Home away from home: Mercedes-Benz G550 in California
More than 30 years on, Mercedes-Benz’s iconic off-roader is living the high life. Our British contributor travelled to California to discover its appeal – and see if it’s still got the goods
Los Angeles, Calif. - It's a Hollywood fantasy made real. A macho, muscular émigré from Austria winds up in L.A., dreaming of making it big in California.
No, we're not talking Arnold Schwarzenegger here. We're talking about the Mercedes G-Class, a vehicle which hails from the same Austrian city as The Governator himself, and a truck so tough it's lasted over three decades without any fundamental sheetmetal changes. This vehicle, designed in the '70s as an unstoppable military runabout, is now rubbing shoulders with Maybachs, Bentleys and Maseratis.
Of all the extraordinary twists and turns in the G's story it's this most recent chapter that seems most bizarre. And it's why, if you're really keen get under the skin of Mercedes' toughest car, you need to come to California, thousands of miles away from its native Austria and the place where, like Arnie, the G-Class has found fame and fortune.
Unstoppable - in every sense of the word
When Mercedes first sold the G-Class officially in North America it was already a 22-year-old design. That was back in October 2001 and America, specifically the Hollywood set, unexpectedly fell head over heels in love with this boxy relic. Sure, the fact it was being sold with a smooth 5.0-litre V8 engine (since upgraded to a more modern and powerful 5.5-litre motor) helped. That and a pricetag guaranteed to ensure exclusivity. Boy the G-Class is expensive - the G550 4Matic you see here would set you back at least $114,400.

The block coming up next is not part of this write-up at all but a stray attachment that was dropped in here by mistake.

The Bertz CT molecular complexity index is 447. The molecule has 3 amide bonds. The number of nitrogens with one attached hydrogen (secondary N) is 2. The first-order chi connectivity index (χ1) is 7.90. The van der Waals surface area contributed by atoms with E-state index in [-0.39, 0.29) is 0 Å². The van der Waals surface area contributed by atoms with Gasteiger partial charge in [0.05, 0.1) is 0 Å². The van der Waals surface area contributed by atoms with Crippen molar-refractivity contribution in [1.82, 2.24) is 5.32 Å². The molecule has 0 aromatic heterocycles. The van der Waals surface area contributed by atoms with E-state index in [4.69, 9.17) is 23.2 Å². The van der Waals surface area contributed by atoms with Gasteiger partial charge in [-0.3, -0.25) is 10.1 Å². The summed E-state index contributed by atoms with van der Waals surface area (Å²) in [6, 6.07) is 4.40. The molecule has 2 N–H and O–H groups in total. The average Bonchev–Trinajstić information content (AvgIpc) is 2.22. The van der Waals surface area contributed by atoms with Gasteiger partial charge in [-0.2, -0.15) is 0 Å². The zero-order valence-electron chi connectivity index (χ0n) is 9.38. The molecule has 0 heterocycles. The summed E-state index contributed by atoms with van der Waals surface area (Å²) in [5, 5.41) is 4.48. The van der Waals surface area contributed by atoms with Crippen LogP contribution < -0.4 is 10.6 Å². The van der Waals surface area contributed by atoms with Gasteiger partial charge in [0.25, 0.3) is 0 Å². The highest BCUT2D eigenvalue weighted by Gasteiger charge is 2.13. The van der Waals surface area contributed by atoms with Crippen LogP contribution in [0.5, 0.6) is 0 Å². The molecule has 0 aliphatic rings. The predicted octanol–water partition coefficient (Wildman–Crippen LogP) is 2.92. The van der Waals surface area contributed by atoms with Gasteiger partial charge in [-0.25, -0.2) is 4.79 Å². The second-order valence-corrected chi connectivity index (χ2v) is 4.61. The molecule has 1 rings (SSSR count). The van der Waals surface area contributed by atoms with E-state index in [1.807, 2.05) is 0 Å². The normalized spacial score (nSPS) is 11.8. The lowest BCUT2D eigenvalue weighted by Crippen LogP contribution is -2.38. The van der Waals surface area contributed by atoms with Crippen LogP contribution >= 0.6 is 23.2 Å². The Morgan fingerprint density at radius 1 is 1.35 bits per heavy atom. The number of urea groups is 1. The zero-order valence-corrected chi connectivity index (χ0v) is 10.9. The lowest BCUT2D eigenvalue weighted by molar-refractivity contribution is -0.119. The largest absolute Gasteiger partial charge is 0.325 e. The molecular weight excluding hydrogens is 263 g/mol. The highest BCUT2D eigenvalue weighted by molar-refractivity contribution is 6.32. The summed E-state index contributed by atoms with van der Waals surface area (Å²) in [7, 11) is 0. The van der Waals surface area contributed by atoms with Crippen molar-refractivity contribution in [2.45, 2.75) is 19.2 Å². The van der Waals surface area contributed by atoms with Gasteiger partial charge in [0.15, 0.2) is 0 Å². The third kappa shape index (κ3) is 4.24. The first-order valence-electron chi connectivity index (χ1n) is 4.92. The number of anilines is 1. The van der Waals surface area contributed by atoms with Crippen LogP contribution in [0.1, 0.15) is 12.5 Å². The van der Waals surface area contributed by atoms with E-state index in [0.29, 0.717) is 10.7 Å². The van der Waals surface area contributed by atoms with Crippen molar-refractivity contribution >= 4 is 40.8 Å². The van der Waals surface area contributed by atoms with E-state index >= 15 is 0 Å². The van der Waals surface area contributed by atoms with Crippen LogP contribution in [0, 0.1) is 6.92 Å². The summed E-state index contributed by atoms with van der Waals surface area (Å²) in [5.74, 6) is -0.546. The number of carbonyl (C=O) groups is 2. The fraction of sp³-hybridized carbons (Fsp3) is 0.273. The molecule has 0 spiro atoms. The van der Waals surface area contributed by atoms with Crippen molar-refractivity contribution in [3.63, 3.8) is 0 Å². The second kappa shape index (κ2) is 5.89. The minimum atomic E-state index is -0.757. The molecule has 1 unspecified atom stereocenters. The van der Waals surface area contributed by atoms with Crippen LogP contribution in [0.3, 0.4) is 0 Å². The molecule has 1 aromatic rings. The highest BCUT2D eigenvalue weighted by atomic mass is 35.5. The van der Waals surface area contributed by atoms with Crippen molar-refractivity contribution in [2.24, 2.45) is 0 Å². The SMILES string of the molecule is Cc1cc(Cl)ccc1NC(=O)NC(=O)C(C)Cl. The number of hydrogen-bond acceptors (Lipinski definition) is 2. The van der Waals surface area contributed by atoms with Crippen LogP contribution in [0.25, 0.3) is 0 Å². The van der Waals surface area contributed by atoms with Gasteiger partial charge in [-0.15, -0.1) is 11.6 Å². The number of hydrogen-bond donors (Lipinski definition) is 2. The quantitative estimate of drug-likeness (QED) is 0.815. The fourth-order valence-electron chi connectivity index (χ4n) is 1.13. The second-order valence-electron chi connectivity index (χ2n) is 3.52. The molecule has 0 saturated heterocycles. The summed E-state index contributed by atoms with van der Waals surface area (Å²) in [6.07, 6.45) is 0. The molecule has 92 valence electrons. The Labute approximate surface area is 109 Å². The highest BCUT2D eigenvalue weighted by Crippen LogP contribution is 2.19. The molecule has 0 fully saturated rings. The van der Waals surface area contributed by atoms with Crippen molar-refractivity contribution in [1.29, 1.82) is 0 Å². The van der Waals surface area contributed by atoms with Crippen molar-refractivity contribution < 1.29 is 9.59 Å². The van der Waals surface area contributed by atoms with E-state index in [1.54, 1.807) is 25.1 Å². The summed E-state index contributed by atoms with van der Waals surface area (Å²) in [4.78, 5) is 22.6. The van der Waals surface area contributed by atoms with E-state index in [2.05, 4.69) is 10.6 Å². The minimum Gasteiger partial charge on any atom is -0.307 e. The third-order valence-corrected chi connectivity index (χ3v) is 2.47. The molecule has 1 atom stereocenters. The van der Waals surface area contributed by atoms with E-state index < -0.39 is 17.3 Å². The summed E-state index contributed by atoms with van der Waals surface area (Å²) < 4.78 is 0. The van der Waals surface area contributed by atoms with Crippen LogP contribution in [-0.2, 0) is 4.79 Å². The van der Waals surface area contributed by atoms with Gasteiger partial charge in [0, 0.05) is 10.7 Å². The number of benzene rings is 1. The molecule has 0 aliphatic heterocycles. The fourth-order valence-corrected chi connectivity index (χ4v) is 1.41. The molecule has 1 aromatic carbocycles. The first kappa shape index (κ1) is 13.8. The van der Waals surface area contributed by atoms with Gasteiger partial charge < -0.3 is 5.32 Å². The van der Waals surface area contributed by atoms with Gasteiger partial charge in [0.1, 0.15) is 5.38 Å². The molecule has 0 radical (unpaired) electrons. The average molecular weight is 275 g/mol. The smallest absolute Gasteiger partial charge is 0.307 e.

That's no problem for the stars of course, and nearly a decade on the G-Class is a celebrity in its own right, even claiming a role in Sex and the City 2, where the durability of its bodywork was put to the test in a way only Samantha could contrive ...
There's more to California than Hollywood though. And our journey in the G-Class starts on the sun-kissed Pacific shoreline of Laguna Beach. Here it fits right in: The allure of its big three-pointed-star grille ornament, the familiarity from its sightings on gossip pages, and the thundering side exhausts, all of which ensure plenty of head-swivelling. And immediate disappointment when it's obvious the driver is merely a pasty British motoring journalist, and not say, Britney Spears out on a shopping spree.
Showing its roots ... but everyone loves 'em anyway
At face value it's hard to see what the fuss is about with the G-Class. This is, quite clearly, a car from another age. An age when men were men and off-roaders were off-roaders, not jumped up luxury cars or fashionable wind-swept crossovers. Everything on the G is harsh angles and straight lines. If they could've gotten away with square wheels you think Benz might have done so.
Inside there's a curious mish-mash of 1970s ergonomics, thick black vinyl the likes of which you haven't seen in a Mercedes for, well, 30 years and modern fixtures and fittings like a hard-drive sat-nav and infotainment system, and an instrument binnacle swiped straight from the Mercedes parts shelf. On some level, it really makes you wonder if it's worth the six figures Benz asks for it.
Seated upright, face nearly pressed against the board-flat windscreen and with steering wheel in your chest, the G-Class is old-school 4x4 through and through. And yet, for some reason - perhaps that very reason - the G is considered cooler than a Cayenne and way more regal than a Range Rover.